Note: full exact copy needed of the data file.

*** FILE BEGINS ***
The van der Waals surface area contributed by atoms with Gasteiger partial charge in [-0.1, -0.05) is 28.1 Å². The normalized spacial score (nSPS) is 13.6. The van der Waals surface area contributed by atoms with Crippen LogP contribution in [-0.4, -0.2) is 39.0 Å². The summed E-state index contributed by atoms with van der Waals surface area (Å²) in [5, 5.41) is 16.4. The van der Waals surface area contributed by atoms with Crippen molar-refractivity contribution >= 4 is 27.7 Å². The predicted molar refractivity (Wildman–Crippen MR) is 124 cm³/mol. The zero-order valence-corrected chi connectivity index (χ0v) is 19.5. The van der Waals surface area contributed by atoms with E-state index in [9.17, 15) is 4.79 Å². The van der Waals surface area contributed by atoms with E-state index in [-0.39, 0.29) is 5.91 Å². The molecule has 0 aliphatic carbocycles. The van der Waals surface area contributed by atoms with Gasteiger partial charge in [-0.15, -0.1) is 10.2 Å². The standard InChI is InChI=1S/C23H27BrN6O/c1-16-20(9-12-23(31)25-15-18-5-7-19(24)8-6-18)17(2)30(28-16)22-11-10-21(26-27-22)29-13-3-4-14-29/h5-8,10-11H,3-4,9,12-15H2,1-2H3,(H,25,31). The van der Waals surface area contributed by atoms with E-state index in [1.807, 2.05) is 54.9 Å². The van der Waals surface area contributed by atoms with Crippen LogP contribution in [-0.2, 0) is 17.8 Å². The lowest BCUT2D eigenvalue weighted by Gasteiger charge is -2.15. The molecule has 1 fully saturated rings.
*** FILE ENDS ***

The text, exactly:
The van der Waals surface area contributed by atoms with Gasteiger partial charge in [-0.1, -0.05) is 28.1 Å². The normalized spacial score (nSPS) is 13.6. The van der Waals surface area contributed by atoms with Crippen LogP contribution in [-0.4, -0.2) is 39.0 Å². The summed E-state index contributed by atoms with van der Waals surface area (Å²) in [5, 5.41) is 16.4. The van der Waals surface area contributed by atoms with Crippen molar-refractivity contribution >= 4 is 27.7 Å². The predicted molar refractivity (Wildman–Crippen MR) is 124 cm³/mol. The zero-order valence-corrected chi connectivity index (χ0v) is 19.5. The van der Waals surface area contributed by atoms with E-state index in [9.17, 15) is 4.79 Å². The van der Waals surface area contributed by atoms with E-state index in [-0.39, 0.29) is 5.91 Å². The molecule has 0 aliphatic carbocycles. The van der Waals surface area contributed by atoms with Gasteiger partial charge in [-0.15, -0.1) is 10.2 Å². The standard InChI is InChI=1S/C23H27BrN6O/c1-16-20(9-12-23(31)25-15-18-5-7-19(24)8-6-18)17(2)30(28-16)22-11-10-21(26-27-22)29-13-3-4-14-29/h5-8,10-11H,3-4,9,12-15H2,1-2H3,(H,25,31). The van der Waals surface area contributed by atoms with E-state index in [1.807, 2.05) is 54.9 Å². The van der Waals surface area contributed by atoms with Crippen LogP contribution in [-0.2, 0) is 17.8 Å². The lowest BCUT2D eigenvalue weighted by Gasteiger charge is -2.15. The molecule has 1 fully saturated rings.